Observers were less certain about greenhouse-grown marijuana, but at least some believe it gets the same prices as indoor product. That’s important because, if true, it may be impossible for indoor grows to compete given their higher cost structure.

Collectively, most growers interviewed estimated it costs $200-$300 to produce a pound of cannabis outdoors, while it costs $300-$600 to grow a pound in a high-tech greenhouse. A pound of indoor-grown cannabis costs $400-$800 to produce, according to grower estimates.

“We found that our light-deprivation mixed greenhouse (product) is sometimes getting better prices, depending on the strain, than what our indoor is, because it gets a better spectrum of light,” Edwards said. “You’re producing an indoor-quality product but using the power of the sun to offset your power costs.”

THE VERDICT: If cannabis cultivated in greenhouses is indeed fetching a similar price as marijuana grown indoors – while costing a few hundred dollars less to produce – then it’s hard to argue against greenhouse as the winner in this category.

Cannabis Quality

While it’s true that sunlight gives greenhouses an edge over indoor grows in terms of electricity costs, some growers – though not all – argue that sunlight also produces cannabis that is superior to cannabis grown under lights.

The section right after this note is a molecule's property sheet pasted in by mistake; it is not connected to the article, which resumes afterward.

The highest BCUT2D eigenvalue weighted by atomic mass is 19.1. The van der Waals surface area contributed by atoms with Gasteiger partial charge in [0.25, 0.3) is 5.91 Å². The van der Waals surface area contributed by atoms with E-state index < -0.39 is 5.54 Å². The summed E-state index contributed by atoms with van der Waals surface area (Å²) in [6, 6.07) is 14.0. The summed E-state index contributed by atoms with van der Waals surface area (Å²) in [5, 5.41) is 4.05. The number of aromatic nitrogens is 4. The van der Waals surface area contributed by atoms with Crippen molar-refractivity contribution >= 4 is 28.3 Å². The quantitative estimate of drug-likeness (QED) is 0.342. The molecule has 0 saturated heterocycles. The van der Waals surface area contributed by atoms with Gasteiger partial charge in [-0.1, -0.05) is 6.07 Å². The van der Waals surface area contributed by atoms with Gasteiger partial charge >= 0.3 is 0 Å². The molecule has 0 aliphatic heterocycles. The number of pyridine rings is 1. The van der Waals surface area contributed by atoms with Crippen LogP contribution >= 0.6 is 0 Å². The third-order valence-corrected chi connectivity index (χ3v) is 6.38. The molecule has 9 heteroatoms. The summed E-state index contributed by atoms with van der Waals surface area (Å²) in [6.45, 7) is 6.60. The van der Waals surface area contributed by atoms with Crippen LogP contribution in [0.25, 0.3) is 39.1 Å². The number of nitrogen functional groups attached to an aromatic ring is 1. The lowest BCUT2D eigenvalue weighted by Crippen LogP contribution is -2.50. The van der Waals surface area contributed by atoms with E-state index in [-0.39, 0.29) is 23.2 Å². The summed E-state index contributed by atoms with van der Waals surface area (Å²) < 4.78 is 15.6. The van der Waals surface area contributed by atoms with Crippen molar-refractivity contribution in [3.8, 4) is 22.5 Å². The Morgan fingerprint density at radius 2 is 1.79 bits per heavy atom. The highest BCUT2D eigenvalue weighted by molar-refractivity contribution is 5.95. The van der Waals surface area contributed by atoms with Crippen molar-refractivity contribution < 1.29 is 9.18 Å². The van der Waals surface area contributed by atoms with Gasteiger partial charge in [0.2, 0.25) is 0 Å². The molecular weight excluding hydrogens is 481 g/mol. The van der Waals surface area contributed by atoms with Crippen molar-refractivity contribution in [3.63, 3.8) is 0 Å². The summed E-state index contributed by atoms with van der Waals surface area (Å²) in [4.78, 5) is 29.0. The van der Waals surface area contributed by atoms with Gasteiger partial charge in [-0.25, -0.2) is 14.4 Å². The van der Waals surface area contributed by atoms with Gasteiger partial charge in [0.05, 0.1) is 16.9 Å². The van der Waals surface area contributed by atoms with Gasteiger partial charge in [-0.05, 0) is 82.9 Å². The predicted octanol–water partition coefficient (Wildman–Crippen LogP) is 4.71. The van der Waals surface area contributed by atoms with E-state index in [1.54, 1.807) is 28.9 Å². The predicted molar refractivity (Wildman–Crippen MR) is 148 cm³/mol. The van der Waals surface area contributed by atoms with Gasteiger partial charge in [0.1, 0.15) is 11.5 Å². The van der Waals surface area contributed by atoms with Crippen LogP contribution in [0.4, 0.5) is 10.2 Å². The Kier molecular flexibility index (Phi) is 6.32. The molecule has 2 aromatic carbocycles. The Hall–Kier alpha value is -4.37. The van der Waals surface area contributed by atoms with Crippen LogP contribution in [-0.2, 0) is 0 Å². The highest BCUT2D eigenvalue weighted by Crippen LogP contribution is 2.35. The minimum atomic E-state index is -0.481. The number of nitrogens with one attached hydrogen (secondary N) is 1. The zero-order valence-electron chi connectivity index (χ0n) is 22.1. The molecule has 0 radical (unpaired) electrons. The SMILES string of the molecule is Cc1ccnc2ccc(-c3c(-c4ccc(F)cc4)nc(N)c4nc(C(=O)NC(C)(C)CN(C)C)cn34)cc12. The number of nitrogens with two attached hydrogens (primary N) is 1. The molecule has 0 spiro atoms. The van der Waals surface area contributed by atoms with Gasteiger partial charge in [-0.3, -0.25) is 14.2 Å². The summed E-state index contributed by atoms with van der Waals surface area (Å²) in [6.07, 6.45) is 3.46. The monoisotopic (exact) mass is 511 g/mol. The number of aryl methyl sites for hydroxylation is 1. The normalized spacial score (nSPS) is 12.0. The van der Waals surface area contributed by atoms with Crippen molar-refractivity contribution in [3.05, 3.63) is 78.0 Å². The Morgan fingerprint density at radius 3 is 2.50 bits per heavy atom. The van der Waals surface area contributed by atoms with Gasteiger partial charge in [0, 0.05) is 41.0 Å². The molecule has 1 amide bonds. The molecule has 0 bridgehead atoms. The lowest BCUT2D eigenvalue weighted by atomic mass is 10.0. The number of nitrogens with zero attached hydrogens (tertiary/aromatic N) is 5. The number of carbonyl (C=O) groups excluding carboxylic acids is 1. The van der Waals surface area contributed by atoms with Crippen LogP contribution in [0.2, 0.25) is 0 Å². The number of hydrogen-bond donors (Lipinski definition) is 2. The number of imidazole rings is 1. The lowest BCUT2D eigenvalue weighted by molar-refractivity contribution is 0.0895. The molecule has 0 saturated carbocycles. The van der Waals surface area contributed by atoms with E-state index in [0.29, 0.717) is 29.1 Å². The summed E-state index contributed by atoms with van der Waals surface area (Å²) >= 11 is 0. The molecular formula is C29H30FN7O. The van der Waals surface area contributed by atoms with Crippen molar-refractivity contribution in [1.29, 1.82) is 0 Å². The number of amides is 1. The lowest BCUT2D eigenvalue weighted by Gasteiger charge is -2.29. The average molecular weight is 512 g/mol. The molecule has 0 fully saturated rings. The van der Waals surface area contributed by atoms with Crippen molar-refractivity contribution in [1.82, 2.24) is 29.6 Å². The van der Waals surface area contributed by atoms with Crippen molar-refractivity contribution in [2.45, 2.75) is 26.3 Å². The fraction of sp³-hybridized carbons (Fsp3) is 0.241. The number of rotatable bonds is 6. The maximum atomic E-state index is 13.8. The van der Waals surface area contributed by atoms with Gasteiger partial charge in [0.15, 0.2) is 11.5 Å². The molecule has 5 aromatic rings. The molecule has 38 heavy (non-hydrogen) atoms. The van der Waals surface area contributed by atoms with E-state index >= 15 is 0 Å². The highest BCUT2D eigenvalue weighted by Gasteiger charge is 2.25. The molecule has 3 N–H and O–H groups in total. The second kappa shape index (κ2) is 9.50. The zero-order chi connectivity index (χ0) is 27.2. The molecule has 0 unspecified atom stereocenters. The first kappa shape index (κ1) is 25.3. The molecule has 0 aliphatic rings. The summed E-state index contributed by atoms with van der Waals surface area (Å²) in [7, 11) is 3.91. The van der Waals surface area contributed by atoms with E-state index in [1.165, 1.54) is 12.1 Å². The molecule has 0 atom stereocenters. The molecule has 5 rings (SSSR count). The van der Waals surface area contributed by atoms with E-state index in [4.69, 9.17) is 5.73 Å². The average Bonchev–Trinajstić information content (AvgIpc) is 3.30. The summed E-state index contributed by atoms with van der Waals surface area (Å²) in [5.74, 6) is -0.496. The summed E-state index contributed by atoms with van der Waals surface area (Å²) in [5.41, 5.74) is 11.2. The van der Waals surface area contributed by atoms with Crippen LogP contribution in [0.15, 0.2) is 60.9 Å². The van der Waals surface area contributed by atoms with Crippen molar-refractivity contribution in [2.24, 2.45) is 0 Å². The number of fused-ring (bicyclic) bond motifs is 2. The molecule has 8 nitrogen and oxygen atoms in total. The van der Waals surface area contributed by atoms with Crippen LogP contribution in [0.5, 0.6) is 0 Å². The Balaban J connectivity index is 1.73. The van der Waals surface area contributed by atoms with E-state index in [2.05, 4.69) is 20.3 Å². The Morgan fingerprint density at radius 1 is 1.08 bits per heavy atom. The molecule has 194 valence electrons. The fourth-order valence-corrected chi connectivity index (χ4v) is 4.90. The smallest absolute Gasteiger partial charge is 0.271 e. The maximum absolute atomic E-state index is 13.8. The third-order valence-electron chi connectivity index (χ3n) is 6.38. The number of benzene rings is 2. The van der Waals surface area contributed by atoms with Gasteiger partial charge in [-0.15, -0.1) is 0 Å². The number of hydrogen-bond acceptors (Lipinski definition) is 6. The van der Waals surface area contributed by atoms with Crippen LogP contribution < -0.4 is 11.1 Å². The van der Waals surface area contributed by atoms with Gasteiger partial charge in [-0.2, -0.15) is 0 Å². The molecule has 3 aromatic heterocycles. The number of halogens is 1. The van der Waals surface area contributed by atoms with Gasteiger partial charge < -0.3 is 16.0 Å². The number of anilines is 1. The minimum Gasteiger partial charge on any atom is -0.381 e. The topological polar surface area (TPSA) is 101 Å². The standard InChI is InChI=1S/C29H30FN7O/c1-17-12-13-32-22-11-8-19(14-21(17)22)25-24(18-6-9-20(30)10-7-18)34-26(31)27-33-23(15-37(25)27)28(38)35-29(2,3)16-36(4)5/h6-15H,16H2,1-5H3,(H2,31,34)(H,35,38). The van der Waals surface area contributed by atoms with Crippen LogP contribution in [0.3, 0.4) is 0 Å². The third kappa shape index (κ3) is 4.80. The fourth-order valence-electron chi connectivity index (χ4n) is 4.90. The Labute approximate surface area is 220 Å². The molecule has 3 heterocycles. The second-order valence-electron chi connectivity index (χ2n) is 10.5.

“When you’re outside, the sun is the same intensity from your forehead to your feet. Indoors, you float a light overhead and it travels down 2 feet, and it start to use its lumens,” Torres said, referring to the unit that measures brightness. Or, going by the numbers, a 100-watt bulb produces up to about 1,700 lumens, while direct midday sunlight can equal 100,000 lumens or more.

In other words, indoor lights aren’t as good as the sun, cost more and leave a much larger carbon footprint.

That raises the issue of quality, on which growers are split.

“There is no doubt that greenhouse cannabis can be as good as outdoor cannabis. Even outdoor can rival indoor,” Torres said. He noted that 14 of 22 strains that GFarma grew outdoors tested for THC levels above 20%, including some that hit 28%. “You have guys doing outdoor that will rival indoor in potency, and greenhouse, forget about it, (the high potency is already) there.”

Band, the indoor grower, was less enthusiastic about greenhouse quality. “Overall, I see much higher quality come out of indoor, but a lot of the high-tech greenhouses are run by corporations and concerned about quantity rather than quality,” Band said.

“I’ve seen some high-quality product come out of greenhouses, but typically not as aesthetically pleasing or rich in cannabinoids as high-tech indoor facilities,” he added. “But it can be done. In theory, it can be done better in a hybrid greenhouse because all we’re doing with lighting technology is trying to mimic the sun. To think we’re going to do better than the sun is a little bit far-fetched.”

What can a greenhouse grower do to attain indoor-quality cannabis? “A lot of it is light intensity and environmental control. It comes down to creating the perfect environment,” Band said. “If you can create that perfect environment, in theory you can get the same quality out of all three mediums.”

One advantage of indoor is that it’s easier to manipulate the environment – such as light and temperature – to draw out certain plant characteristics, Edwards said. When you can control the environmental conditions, he explained, you can allow the plant’s genetics to display what characteristics you want them to display.